Would there be pushback by players? Yeah, probably. No one adapts to change well, especially those who would feel severely crimped by the new rule -- the Becketts, the Rafael Betancourts of the world. But it's hard for these players to raise a stink when you have other players -- an entire team, actually -- trying to speed up games. The Diamondbacks have the NL West firmly in hand, but still struggle with attendance problems, as the Arizona Republic reports.

Pitcher Joe Saunders says the team has tried to make games more attractive to attend by playing "quick, intense games," finishing up a six-game homestand by completing every game in less than three hours. Even players know what it will take to attract fans to the game, and that's speeding up play.

It doesn't even have to be 12 seconds for a dramatic increase to be felt in the game. The average time it takes a pitcher to deliver a pitch after the prior one is 21.6 seconds (pickoffs excluded), a pace that has essentially remained unchanged back through at least 2007. Perhaps instead of requiring 12 seconds to deliver a pitch, you require 16 seconds. Or 18 seconds. Whatever number, as long as it's 20 seconds or less, will go a long way toward speeding games up.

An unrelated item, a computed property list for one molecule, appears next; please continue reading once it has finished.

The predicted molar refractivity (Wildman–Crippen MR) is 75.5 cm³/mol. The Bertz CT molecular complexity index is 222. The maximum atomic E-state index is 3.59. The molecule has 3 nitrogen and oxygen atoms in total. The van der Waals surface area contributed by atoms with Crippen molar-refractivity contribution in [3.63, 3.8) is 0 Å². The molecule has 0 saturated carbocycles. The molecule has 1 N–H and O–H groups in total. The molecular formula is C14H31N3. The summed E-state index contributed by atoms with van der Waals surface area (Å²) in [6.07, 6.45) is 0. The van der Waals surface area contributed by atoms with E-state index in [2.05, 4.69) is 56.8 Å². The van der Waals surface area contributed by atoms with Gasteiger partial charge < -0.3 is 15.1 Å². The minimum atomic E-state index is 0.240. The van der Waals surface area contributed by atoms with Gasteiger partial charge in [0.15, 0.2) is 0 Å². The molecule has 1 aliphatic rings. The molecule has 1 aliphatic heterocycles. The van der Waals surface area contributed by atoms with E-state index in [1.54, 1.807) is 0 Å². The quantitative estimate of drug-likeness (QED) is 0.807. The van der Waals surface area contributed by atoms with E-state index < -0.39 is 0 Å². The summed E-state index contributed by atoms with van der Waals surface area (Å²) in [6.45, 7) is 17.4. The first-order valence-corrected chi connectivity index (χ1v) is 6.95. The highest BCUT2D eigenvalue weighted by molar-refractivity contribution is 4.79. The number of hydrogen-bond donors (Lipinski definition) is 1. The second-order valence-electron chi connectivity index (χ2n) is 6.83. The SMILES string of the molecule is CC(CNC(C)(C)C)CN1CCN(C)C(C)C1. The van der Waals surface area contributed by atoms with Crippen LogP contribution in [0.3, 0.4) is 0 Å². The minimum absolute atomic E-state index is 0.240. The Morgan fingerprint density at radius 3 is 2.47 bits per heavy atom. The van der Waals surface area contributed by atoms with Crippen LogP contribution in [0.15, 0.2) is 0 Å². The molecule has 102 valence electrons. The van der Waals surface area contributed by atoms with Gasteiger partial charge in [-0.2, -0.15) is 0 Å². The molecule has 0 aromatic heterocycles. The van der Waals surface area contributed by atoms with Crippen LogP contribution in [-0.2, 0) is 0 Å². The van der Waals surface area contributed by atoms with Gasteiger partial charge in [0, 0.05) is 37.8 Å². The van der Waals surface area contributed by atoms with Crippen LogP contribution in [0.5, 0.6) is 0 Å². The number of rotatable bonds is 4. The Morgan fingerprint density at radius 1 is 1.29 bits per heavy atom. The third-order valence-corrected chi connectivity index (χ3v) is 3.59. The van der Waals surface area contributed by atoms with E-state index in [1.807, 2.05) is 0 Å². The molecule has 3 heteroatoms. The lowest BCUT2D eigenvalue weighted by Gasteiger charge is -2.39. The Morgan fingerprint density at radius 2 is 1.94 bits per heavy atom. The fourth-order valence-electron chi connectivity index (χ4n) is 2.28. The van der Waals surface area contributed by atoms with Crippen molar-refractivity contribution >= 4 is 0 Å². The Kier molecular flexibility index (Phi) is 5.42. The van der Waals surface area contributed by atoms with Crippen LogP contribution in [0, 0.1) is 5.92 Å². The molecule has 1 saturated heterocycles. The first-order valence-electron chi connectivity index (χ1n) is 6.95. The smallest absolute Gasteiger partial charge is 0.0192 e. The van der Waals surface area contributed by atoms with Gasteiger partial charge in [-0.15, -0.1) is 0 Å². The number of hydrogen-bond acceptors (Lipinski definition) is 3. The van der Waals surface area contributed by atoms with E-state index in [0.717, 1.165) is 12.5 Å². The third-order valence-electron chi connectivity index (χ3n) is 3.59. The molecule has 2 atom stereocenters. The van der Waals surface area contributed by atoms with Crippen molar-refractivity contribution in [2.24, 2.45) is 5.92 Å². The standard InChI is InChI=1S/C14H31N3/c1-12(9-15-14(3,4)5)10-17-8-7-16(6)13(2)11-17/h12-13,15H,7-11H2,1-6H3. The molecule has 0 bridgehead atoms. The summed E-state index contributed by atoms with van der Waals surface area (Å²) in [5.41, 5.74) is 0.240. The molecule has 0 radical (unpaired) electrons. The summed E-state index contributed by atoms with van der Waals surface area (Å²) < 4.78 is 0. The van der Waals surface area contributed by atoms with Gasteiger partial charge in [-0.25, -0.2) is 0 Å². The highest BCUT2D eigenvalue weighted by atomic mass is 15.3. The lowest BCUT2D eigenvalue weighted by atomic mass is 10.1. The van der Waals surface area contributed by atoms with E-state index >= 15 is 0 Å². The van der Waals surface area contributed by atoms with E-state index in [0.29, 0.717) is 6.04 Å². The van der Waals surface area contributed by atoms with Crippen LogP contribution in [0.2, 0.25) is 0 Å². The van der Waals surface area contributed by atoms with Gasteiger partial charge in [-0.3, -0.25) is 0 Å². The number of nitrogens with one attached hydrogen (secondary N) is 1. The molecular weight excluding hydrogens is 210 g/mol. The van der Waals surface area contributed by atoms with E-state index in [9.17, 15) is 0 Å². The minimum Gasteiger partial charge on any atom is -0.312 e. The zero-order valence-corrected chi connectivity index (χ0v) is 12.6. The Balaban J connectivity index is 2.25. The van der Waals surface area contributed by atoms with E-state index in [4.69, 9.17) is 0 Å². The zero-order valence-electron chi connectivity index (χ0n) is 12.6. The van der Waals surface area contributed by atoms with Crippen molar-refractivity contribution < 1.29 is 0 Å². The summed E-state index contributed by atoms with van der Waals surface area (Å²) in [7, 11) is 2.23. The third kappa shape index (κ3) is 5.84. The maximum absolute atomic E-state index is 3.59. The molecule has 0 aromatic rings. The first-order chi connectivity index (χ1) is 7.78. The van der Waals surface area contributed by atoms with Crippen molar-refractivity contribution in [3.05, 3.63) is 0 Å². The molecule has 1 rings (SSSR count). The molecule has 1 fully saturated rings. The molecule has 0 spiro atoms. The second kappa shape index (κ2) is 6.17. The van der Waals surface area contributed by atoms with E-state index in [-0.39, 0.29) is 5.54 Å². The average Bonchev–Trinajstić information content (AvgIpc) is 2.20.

In 2010, Baseball Reference found that an average of 292 pitches are thrown per game, up 22 pitches from 20 years ago. By dint of the increase alone, an additional eight minutes or so is needed to complete the game. That may not seem like a lot, but it's not small potatoes. If you average out 292 pitches per game by the 21.6 average seconds needed for each pitch, you're looking at an hour and 45 minutes per game. Add in warmups in between each inning, batted balls, reliever changes and so on and so forth, and you can start seeing why it takes about three hours to complete a game. But if you reduce the average time to 12 seconds between pitches, that comes out to just under an hour. So now you're looking at about two hours to complete a game, which is all Mark Buehrle needed on Monday to shut out the Twins. His average pace this season is 15.8 seconds, and is considered one of the fastest pitchers in the game. And even he doesn't reach the 12-second mark.